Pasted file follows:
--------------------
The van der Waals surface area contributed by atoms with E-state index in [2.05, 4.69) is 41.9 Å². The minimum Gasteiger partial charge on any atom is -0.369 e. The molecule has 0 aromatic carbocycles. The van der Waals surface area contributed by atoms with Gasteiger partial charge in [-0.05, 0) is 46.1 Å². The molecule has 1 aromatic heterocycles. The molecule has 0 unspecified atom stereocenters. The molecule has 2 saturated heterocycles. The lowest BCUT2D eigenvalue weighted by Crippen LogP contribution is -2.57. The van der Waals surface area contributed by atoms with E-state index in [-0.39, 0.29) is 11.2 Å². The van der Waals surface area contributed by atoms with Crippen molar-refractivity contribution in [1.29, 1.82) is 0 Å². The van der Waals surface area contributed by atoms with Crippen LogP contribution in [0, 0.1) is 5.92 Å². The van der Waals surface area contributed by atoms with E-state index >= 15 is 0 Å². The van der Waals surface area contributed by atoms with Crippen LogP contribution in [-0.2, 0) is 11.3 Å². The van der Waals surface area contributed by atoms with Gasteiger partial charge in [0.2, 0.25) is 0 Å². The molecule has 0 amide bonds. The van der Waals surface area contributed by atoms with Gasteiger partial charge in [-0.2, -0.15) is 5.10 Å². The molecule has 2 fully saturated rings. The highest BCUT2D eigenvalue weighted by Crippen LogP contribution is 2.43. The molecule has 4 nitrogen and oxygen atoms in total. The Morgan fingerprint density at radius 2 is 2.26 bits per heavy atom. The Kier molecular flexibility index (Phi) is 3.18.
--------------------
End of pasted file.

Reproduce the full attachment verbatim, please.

The van der Waals surface area contributed by atoms with E-state index in [2.05, 4.69) is 41.9 Å². The minimum Gasteiger partial charge on any atom is -0.369 e. The molecule has 0 aromatic carbocycles. The van der Waals surface area contributed by atoms with Gasteiger partial charge in [-0.05, 0) is 46.1 Å². The molecule has 1 aromatic heterocycles. The molecule has 0 unspecified atom stereocenters. The molecule has 2 saturated heterocycles. The lowest BCUT2D eigenvalue weighted by Crippen LogP contribution is -2.57. The van der Waals surface area contributed by atoms with E-state index in [-0.39, 0.29) is 11.2 Å². The van der Waals surface area contributed by atoms with Crippen molar-refractivity contribution in [1.29, 1.82) is 0 Å². The van der Waals surface area contributed by atoms with Crippen LogP contribution in [0, 0.1) is 5.92 Å². The van der Waals surface area contributed by atoms with E-state index >= 15 is 0 Å². The van der Waals surface area contributed by atoms with Crippen LogP contribution in [-0.2, 0) is 11.3 Å². The van der Waals surface area contributed by atoms with Gasteiger partial charge in [0.2, 0.25) is 0 Å². The molecule has 0 amide bonds. The van der Waals surface area contributed by atoms with Gasteiger partial charge in [-0.2, -0.15) is 5.10 Å². The molecule has 2 fully saturated rings. The highest BCUT2D eigenvalue weighted by Crippen LogP contribution is 2.43. The molecule has 4 nitrogen and oxygen atoms in total. The Morgan fingerprint density at radius 2 is 2.26 bits per heavy atom. The Kier molecular flexibility index (Phi) is 3.18.